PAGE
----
ATEM Mini Pro ISO
We use the ATEM Mini Pro ISO for all of our video recording at 1080p60. As the images below show, this unit dissipates a fair amount of heat.
From the top view below, the ASIC is clearly located at the center-left of the unit beside its exhaust fan, while the right side of the unit is much cooler. Yet, the hottest point on the unit looking from above is actually on the HDMI connectors, which are running at around 97F, indicating that the unit uses its connectors as heatsinks.
This image is is taken back of the unit facing forward, showing that the entire back panel of the unit sheds considerable heat.
From the right looking to the left we can see this heat distribution more clearly.
Zooming into the left-hand exhaust vent, we can see that the internal unit temperatures are fairly high.
Looking up from underneath the unit we can see substantial heat dissipation through the bottom of the case. In this case the unit sits elevated to permit airflow around the case, but from the images below it is clear that the current suspension mechanism is obstructing some airflow towards the center of the case.
For sound mixing we use a Yamaha ProFX10v3. You can see from the top-down image below that the greatest area of heat is in the center-right of the unit.
You can see how this compares with the ATEM unit sitting beside it.
Elgato Cam Link 4K
To connect our camera signal to our laptop, we have a hardware downscaler that converts the camera's native 1080p60 signal to 720p30 given the limitations of most video conferencing software (the original 1080p60 signal is fed via a duplicator to the ATEM unit for recording). In this case the unit is suspended in the air for maximal air flow. Like the ATEM unit, it sheds heat through its HDMI connectors.
DBX 231s/286s & Video Scaler/Duplicators
The SM7B microphone is connected via a Cloudlifter CL-1 into a DBX 286s for signal processing, including compression and noise gating. A DBX 231s is used to subtly shape this sound to eliminate several external ambient noise sources and mitigate some of the room acoustics, with one equalizer used inline in the 286s before signal processing and one inline in the Yamaha post-processing. You can see the two units in the image below, with the 231s on top and the 286s below it. The 286s unsurprisingly runs hotter due to its greater number of active components.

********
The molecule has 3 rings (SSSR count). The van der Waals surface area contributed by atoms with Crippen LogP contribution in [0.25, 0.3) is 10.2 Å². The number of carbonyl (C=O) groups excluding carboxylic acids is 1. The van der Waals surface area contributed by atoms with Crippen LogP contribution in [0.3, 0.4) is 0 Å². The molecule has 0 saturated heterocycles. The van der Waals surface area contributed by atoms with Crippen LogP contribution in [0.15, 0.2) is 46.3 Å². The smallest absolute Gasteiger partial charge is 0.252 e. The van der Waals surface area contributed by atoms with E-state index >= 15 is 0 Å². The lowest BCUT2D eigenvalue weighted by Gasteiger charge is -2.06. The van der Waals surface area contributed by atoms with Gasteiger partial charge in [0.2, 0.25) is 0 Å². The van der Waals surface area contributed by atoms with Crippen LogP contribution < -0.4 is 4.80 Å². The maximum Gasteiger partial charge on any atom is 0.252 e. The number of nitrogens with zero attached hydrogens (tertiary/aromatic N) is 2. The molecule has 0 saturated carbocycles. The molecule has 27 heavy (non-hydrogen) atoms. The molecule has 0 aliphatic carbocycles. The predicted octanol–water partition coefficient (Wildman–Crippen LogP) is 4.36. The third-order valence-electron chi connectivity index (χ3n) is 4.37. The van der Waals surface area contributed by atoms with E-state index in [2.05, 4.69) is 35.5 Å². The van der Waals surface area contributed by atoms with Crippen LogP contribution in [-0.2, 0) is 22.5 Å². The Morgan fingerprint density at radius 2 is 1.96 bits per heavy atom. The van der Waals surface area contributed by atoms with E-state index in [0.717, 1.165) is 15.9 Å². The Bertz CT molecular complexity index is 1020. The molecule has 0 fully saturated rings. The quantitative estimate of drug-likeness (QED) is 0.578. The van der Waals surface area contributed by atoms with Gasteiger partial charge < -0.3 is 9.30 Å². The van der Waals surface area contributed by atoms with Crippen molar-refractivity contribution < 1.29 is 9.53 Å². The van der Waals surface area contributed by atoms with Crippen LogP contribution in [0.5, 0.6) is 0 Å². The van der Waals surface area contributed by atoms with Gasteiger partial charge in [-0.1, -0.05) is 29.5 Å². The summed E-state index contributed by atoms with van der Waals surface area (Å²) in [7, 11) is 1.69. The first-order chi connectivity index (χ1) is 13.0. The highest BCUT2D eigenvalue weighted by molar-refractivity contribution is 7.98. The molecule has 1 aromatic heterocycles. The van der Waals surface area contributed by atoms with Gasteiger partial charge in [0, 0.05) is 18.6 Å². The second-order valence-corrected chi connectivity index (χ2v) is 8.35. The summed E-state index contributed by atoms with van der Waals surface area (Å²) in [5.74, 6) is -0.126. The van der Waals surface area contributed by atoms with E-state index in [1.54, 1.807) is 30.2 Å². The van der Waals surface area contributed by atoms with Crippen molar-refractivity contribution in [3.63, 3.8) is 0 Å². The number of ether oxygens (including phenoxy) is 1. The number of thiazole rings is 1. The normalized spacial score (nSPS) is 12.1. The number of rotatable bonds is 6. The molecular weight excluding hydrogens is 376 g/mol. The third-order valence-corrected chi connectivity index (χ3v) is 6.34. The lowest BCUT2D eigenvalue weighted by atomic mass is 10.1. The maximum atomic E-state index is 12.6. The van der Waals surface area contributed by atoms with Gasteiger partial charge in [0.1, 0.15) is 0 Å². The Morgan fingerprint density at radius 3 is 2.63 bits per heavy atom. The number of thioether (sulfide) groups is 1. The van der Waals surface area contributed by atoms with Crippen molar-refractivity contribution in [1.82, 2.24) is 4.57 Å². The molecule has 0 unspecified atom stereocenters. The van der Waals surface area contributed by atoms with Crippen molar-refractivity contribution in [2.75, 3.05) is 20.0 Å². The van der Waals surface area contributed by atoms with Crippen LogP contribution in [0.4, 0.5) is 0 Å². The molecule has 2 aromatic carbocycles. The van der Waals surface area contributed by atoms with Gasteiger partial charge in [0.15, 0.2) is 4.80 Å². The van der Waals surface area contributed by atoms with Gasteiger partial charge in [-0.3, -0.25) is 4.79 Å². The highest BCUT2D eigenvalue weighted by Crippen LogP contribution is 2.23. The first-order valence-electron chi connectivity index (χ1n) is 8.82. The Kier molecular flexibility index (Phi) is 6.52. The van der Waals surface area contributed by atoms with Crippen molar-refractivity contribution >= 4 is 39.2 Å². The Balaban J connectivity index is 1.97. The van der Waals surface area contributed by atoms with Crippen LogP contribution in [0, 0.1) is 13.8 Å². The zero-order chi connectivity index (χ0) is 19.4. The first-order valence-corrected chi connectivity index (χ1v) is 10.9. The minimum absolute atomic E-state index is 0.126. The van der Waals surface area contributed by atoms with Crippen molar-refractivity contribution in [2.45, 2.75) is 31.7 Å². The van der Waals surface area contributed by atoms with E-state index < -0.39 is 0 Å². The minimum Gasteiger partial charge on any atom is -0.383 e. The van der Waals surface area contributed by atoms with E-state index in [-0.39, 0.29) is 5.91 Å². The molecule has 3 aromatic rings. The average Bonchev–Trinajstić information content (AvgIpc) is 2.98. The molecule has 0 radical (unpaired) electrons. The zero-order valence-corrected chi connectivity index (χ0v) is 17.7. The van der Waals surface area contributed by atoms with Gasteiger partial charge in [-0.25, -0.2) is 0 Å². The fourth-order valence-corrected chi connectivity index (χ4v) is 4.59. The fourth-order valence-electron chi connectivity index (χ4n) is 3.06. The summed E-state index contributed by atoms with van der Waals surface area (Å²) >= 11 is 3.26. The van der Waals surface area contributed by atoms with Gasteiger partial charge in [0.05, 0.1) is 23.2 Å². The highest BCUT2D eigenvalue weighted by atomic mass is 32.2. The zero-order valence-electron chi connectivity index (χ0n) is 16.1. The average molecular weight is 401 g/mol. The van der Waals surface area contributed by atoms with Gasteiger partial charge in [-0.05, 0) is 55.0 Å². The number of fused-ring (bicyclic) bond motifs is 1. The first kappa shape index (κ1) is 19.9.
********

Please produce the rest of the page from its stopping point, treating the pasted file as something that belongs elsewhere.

On the shelf beneath the DBX units you can see the video processing units, two HDMI duplicators and an HDMI hardware downscaler. Since the Intel-based 2019 Mac Air is unable to robustly process video content higher than 720p30 (QuickTime can record 1080p30 but with frame loss and without the ability to run other video conferencing applications simultaneously without significant lag and instability – browser-based video is especially unstable with severe bitrate reduction), we have to downgrade the 1080p60 signal from our EOS SL3 camera. The first HDMI duplicator copies the camera's native 1080p60 signal, providing one copy to the ATEM unit for recording and sending the second copy to the downscaler. The downscaler unit then converts the signal to 720p30 and feeds into the second duplicator, which makes one copy to feed into the Cam Link 4K for the Mac Air and a second copy for secondary recording if needed for special applications. Like most video equipment, these run hotter than the audio equipment.